A great deal of scholarly work has explored the motivations behind media consumption and other various communication traits. However, little research has investigated the sources of these motivations and virtually no research considers their potential genetic underpinnings. Drawing on the field of behavior genetics, we use a classical twin design study to examine the genetic and environmental influences on nine communication behaviors. Our findings indicate a substantial portion of the total variance in media habits can be attributed to genes, as much as one-third of the variance in some instances. Mass communication scholars would benefit by paying closer attention to heritability when thinking about the causes as well as the consequences of media traits in contemporary society.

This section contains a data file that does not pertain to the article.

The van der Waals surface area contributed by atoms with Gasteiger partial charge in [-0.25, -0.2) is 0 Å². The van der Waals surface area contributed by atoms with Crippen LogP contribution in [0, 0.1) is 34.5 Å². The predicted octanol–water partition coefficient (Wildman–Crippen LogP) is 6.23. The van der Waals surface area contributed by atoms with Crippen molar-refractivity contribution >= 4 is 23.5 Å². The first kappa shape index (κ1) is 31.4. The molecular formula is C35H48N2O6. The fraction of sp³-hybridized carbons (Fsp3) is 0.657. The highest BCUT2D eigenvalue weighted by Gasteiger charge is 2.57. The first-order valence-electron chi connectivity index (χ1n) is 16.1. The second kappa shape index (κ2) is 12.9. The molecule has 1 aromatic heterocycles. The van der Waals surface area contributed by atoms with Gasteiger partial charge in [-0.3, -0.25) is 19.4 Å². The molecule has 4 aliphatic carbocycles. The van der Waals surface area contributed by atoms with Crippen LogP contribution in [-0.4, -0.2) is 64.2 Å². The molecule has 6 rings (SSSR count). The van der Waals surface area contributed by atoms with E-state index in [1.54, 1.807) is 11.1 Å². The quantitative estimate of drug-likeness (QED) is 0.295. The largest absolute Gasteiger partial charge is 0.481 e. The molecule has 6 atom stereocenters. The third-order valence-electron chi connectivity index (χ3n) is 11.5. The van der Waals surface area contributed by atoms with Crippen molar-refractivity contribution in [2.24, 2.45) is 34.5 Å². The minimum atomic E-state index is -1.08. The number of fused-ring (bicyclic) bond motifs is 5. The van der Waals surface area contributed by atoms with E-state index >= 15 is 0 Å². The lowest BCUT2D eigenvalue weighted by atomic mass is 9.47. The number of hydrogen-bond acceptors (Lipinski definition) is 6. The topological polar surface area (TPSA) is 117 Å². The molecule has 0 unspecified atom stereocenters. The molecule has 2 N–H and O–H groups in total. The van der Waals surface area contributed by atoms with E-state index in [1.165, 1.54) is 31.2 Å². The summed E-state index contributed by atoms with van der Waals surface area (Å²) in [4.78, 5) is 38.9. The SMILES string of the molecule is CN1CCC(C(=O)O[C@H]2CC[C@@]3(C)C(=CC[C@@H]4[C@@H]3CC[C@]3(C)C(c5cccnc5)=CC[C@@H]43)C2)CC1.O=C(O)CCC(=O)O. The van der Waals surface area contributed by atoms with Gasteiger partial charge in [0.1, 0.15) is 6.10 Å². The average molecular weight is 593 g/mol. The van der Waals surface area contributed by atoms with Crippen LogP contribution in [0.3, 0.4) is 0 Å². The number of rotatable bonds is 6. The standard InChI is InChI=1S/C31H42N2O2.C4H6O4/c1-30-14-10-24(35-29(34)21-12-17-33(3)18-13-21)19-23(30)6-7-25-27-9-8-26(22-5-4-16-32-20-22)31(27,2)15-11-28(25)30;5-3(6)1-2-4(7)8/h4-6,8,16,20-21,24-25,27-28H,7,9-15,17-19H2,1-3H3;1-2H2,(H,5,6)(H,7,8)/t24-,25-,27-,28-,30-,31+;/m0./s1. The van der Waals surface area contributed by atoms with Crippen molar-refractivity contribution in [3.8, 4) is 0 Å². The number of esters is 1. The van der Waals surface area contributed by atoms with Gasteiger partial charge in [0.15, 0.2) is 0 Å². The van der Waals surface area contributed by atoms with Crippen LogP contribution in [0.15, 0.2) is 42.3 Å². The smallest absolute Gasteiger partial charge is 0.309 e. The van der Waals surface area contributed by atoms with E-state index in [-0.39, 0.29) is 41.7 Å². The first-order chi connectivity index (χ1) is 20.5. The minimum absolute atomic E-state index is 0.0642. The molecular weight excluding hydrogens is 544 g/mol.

ASJC Scopus subject areas
- Developmental and Educational Psychology
- Linguistics and Language